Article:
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Time to get growing, Port Coquitlam biz owner says

Cold, wet weather keeping gardeners away, but spring blooms to arrive soon
Wim Vander Zalm, owner of Art Knapp Plantland and Florist in Port Coquitlam, with flats of colourful annuals as well as spinach and kale that can be planted now despite the continued cold, wet weather.

Continuing cold, wet weather has kept many green thumbs out of their gardens and away from Wim Vander Zalm's store.

In fact, on a rainy Friday, the owner of Art Knapp Plantland and Florist is the most exotic bloom, sporting an orange pullover in contrast with the dull, grey sky.

"We're four weeks behind," said Vander Zalm as he surveyed the flats of primulas and pansies and cold-weather vegetables ready for planting. "Even the snowdrops are just in bloom now and they're usually [ready in] January."

Typically, the Port Coquitlam garden centre would be bustling with shoppers snapping up colourful annuals for their pots and garden plots. But that is not yet the case, says Vander Zalm, a noted garden expert who penned a book in 2013 titled Just Ask Wim!: Down-to-Earth Gardening Answers and said this has been second coldest winter and spring in his 30 years of gardening.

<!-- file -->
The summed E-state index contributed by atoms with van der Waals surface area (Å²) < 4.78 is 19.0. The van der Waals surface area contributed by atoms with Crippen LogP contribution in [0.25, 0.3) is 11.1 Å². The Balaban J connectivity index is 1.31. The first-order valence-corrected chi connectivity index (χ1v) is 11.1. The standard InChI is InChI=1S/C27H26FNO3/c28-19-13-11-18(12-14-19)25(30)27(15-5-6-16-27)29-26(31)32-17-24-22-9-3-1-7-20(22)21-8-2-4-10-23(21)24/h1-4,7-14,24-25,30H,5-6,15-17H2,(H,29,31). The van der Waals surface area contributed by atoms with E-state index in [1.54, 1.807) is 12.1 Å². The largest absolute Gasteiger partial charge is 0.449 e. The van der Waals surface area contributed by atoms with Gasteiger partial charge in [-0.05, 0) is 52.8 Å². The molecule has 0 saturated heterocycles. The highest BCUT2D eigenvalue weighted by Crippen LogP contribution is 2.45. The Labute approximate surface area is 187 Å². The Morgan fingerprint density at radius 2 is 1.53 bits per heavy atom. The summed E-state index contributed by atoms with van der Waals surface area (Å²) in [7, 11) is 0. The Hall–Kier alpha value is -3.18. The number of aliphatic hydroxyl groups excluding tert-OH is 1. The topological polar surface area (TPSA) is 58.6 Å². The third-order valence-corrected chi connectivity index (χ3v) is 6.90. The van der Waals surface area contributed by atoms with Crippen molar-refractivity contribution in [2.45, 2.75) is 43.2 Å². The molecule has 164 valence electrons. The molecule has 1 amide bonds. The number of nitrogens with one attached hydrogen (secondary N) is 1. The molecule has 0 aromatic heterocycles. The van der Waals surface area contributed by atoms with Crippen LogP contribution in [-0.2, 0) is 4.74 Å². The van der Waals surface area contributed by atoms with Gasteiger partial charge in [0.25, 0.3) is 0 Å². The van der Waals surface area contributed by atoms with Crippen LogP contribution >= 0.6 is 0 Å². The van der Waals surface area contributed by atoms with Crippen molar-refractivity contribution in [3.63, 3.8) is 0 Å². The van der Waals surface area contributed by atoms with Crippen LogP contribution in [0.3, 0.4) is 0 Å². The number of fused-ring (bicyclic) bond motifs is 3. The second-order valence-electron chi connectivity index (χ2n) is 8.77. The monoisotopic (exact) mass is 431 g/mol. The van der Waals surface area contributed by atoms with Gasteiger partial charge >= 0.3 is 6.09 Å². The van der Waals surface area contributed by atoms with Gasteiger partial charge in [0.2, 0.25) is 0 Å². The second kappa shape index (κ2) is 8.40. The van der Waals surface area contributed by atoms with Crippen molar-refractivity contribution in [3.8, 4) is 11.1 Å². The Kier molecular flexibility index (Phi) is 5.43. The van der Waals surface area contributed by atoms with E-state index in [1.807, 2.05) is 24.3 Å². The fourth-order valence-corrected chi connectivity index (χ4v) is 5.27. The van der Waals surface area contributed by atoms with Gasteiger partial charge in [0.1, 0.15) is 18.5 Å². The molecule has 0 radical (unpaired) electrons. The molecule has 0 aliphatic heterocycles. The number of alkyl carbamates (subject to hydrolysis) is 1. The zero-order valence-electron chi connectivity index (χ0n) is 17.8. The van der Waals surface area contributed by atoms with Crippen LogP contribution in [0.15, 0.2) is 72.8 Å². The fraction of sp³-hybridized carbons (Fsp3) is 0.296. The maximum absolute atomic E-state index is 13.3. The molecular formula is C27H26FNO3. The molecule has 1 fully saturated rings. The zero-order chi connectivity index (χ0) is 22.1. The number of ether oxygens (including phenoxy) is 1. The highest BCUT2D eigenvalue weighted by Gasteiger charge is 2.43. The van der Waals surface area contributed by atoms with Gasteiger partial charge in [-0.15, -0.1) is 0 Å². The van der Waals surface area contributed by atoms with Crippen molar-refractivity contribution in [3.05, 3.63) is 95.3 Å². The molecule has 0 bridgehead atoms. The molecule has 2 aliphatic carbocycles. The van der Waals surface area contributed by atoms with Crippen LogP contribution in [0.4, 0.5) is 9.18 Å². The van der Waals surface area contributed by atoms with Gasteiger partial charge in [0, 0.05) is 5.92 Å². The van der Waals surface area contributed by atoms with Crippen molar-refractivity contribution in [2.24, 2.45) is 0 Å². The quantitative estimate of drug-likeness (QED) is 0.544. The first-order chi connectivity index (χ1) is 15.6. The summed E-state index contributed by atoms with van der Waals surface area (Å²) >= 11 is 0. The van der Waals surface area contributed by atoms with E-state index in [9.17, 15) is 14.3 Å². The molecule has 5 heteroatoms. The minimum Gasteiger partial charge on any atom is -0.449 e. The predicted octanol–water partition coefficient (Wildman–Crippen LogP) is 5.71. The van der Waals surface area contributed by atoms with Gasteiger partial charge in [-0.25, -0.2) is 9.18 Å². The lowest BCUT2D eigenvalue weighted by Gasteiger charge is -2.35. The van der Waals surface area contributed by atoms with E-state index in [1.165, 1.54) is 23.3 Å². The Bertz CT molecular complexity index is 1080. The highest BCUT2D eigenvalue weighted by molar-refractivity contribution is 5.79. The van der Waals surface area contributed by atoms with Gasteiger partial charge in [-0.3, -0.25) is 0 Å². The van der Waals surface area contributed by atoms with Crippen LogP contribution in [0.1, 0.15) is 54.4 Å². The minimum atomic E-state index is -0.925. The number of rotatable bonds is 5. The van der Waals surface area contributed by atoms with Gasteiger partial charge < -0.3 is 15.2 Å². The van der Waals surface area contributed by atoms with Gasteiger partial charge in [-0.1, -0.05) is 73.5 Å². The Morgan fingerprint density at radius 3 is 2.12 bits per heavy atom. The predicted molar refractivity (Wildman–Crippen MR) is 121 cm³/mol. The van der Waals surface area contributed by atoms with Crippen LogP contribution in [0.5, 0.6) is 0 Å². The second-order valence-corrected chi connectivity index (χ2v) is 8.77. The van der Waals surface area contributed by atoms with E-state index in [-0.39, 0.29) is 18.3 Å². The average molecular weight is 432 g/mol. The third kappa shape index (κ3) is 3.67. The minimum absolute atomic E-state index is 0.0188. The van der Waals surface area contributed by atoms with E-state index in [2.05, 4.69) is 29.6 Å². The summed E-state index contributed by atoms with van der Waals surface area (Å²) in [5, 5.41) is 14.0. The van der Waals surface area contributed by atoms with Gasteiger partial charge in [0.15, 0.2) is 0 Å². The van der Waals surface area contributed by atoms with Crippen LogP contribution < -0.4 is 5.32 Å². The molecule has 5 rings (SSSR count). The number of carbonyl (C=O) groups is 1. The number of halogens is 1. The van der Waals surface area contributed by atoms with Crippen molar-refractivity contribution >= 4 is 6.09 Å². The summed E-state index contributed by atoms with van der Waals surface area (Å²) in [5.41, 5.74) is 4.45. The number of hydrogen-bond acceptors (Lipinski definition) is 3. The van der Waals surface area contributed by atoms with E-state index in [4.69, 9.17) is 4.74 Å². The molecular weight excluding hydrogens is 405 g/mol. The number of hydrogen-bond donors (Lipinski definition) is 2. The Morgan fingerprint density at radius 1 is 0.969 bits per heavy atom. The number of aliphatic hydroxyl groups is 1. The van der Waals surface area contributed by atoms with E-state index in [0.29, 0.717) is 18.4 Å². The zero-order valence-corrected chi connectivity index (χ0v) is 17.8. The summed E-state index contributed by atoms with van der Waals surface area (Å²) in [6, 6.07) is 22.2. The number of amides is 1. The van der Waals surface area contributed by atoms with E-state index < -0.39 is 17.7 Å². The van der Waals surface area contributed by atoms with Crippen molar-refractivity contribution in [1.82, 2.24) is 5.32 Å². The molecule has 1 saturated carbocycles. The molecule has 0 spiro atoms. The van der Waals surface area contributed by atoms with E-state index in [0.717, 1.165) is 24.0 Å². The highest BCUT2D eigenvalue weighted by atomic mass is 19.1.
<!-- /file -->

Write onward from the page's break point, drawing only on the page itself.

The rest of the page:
Typically at this time of year, the colourful geraniums and other annuals would already be on display but Vander Zalm said they are not ready yet at local nurseries.
"They are going to be lagging behind," he said.

Still, cold weather food crops can be planted now, Vander Zalm said, as long as gardeners are hardy enough to withstand the torrential rains while they dig.

The day The Tri-City News visited Vander Zalm, the rain was pounding so hard on the greenhouse roof, it sound as if the four horses of apocalypse were bearing down.

But beneath the cover were dozens of spinach, beet, radicchio, kale, lettuce, onion and cabbage seedlings that can be set out now, along with a colourful array of primulas and pansies, to add summer colour, and now is a good time to plant fruit trees and berry shrubs.

Starting plants from seed is also possible, but only indoors and be sure to allow them to germinate in a warm place, such as on top of a fridge, and keep them damp with a mister.

This year's winter die-off may be harsher than in previous years and Vander Zalm said he expects some plants may not have survived the long winter chill — lavender and rosemary, for example. And when replanting, Vander Zalm advises checking plants' hardiness, Zone 7B is preferred.

As for the chafer beetle lawn pest, some may not have survived the cold winter either, but for those needing to replant their grass, some new chafer-resistant seed blends are available.

Meanwhile, it won't take long for gardeners to give up waiting and head to the garden store. As soon as the weather warms up to about 17 C and if a few rays of sunshine peak out from the clouds, the crowds will arrive, Vander Zalm predicted.

Then, "it will be mayhem, people will be swarming because they want to get started."